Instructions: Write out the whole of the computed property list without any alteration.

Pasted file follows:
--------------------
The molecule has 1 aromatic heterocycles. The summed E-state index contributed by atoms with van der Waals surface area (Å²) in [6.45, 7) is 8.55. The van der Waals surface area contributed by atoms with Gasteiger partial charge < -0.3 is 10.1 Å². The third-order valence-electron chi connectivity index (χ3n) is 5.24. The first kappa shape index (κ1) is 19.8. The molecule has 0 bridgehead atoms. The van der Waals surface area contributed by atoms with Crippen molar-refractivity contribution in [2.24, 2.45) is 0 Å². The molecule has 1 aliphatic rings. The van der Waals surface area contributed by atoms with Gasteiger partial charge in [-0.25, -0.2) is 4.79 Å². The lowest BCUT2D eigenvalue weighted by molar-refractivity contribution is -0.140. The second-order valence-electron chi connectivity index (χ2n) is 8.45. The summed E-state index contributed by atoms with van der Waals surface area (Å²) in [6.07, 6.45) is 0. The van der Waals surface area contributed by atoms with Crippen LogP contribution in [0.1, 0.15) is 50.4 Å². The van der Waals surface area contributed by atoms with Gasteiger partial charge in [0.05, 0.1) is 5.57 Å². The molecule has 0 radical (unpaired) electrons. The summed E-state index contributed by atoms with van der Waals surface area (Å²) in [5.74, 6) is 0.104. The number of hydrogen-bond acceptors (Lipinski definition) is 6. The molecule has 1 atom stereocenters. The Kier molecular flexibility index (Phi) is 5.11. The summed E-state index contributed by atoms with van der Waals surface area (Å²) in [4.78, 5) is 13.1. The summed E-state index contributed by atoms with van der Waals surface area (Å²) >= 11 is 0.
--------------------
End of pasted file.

The molecule has 1 aromatic heterocycles. The summed E-state index contributed by atoms with van der Waals surface area (Å²) in [6.45, 7) is 8.55. The van der Waals surface area contributed by atoms with Gasteiger partial charge < -0.3 is 10.1 Å². The third-order valence-electron chi connectivity index (χ3n) is 5.24. The first kappa shape index (κ1) is 19.8. The molecule has 0 bridgehead atoms. The van der Waals surface area contributed by atoms with Crippen molar-refractivity contribution in [2.24, 2.45) is 0 Å². The molecule has 1 aliphatic rings. The van der Waals surface area contributed by atoms with Gasteiger partial charge in [-0.25, -0.2) is 4.79 Å². The lowest BCUT2D eigenvalue weighted by molar-refractivity contribution is -0.140. The second-order valence-electron chi connectivity index (χ2n) is 8.45. The summed E-state index contributed by atoms with van der Waals surface area (Å²) in [6.07, 6.45) is 0. The van der Waals surface area contributed by atoms with Crippen LogP contribution in [0.1, 0.15) is 50.4 Å². The van der Waals surface area contributed by atoms with Gasteiger partial charge in [0.05, 0.1) is 5.57 Å². The molecule has 0 radical (unpaired) electrons. The summed E-state index contributed by atoms with van der Waals surface area (Å²) in [5.74, 6) is 0.104. The number of hydrogen-bond acceptors (Lipinski definition) is 6. The molecule has 1 atom stereocenters. The Kier molecular flexibility index (Phi) is 5.11. The summed E-state index contributed by atoms with van der Waals surface area (Å²) in [4.78, 5) is 13.1. The summed E-state index contributed by atoms with van der Waals surface area (Å²) >= 11 is 0.